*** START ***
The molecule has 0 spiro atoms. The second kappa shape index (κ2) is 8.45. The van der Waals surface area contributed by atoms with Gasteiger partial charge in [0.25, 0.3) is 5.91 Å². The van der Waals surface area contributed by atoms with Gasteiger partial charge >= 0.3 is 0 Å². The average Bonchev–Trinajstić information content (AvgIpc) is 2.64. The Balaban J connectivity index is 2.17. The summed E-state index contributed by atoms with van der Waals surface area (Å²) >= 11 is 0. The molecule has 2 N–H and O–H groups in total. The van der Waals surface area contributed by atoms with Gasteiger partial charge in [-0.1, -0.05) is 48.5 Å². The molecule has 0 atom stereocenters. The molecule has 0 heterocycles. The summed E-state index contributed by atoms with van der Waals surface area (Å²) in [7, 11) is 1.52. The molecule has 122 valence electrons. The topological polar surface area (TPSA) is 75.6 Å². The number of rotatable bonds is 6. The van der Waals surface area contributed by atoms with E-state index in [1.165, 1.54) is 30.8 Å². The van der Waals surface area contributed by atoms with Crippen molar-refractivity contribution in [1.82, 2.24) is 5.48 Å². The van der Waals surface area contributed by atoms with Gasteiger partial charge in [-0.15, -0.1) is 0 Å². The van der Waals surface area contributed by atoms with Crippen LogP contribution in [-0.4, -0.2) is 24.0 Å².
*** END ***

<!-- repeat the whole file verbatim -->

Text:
The molecule has 0 spiro atoms. The second kappa shape index (κ2) is 8.45. The van der Waals surface area contributed by atoms with Gasteiger partial charge in [0.25, 0.3) is 5.91 Å². The van der Waals surface area contributed by atoms with Gasteiger partial charge >= 0.3 is 0 Å². The average Bonchev–Trinajstić information content (AvgIpc) is 2.64. The Balaban J connectivity index is 2.17. The summed E-state index contributed by atoms with van der Waals surface area (Å²) >= 11 is 0. The molecule has 2 N–H and O–H groups in total. The van der Waals surface area contributed by atoms with Gasteiger partial charge in [-0.1, -0.05) is 48.5 Å². The molecule has 0 atom stereocenters. The molecule has 0 heterocycles. The summed E-state index contributed by atoms with van der Waals surface area (Å²) in [7, 11) is 1.52. The molecule has 122 valence electrons. The topological polar surface area (TPSA) is 75.6 Å². The number of rotatable bonds is 6. The van der Waals surface area contributed by atoms with E-state index in [1.165, 1.54) is 30.8 Å². The van der Waals surface area contributed by atoms with Crippen molar-refractivity contribution in [1.82, 2.24) is 5.48 Å². The van der Waals surface area contributed by atoms with Gasteiger partial charge in [-0.15, -0.1) is 0 Å². The van der Waals surface area contributed by atoms with Crippen LogP contribution in [-0.4, -0.2) is 24.0 Å².